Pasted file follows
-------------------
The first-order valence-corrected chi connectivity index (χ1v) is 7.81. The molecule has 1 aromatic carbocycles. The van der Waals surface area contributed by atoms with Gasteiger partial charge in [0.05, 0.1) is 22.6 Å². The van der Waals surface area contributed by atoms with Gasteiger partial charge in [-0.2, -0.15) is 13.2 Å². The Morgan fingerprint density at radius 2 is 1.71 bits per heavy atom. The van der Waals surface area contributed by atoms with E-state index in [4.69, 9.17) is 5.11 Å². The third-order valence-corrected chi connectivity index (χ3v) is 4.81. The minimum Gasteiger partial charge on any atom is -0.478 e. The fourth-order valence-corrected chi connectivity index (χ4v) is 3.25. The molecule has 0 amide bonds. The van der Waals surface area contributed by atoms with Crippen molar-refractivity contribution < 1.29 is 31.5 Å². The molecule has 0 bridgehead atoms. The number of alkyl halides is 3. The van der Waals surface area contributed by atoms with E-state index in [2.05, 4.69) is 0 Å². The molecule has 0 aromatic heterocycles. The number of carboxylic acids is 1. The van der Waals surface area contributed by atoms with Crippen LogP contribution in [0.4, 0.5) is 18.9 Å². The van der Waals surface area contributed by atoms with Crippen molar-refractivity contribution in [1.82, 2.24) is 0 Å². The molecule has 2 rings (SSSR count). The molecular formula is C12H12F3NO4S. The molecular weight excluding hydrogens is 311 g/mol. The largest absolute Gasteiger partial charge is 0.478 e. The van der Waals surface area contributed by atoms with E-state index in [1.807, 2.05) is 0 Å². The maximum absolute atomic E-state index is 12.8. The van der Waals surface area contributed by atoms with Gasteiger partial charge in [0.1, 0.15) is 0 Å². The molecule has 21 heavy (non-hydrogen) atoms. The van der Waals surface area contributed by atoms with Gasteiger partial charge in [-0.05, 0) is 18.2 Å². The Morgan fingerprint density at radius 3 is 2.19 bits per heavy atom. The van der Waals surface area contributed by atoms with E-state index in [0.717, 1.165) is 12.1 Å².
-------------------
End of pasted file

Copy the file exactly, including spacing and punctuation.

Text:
The first-order valence-corrected chi connectivity index (χ1v) is 7.81. The molecule has 1 aromatic carbocycles. The van der Waals surface area contributed by atoms with Gasteiger partial charge in [0.05, 0.1) is 22.6 Å². The van der Waals surface area contributed by atoms with Gasteiger partial charge in [-0.2, -0.15) is 13.2 Å². The Morgan fingerprint density at radius 2 is 1.71 bits per heavy atom. The van der Waals surface area contributed by atoms with E-state index in [4.69, 9.17) is 5.11 Å². The third-order valence-corrected chi connectivity index (χ3v) is 4.81. The minimum Gasteiger partial charge on any atom is -0.478 e. The fourth-order valence-corrected chi connectivity index (χ4v) is 3.25. The molecule has 0 amide bonds. The van der Waals surface area contributed by atoms with Crippen molar-refractivity contribution < 1.29 is 31.5 Å². The molecule has 0 bridgehead atoms. The number of alkyl halides is 3. The van der Waals surface area contributed by atoms with E-state index in [2.05, 4.69) is 0 Å². The molecule has 0 aromatic heterocycles. The number of carboxylic acids is 1. The van der Waals surface area contributed by atoms with Crippen LogP contribution in [0.4, 0.5) is 18.9 Å². The van der Waals surface area contributed by atoms with Crippen molar-refractivity contribution in [1.82, 2.24) is 0 Å². The molecule has 2 rings (SSSR count). The molecular formula is C12H12F3NO4S. The molecular weight excluding hydrogens is 311 g/mol. The largest absolute Gasteiger partial charge is 0.478 e. The van der Waals surface area contributed by atoms with E-state index in [1.807, 2.05) is 0 Å². The maximum absolute atomic E-state index is 12.8. The van der Waals surface area contributed by atoms with Gasteiger partial charge in [0.1, 0.15) is 0 Å². The molecule has 21 heavy (non-hydrogen) atoms. The van der Waals surface area contributed by atoms with Gasteiger partial charge in [-0.05, 0) is 18.2 Å². The Morgan fingerprint density at radius 3 is 2.19 bits per heavy atom. The van der Waals surface area contributed by atoms with E-state index in [0.717, 1.165) is 12.1 Å².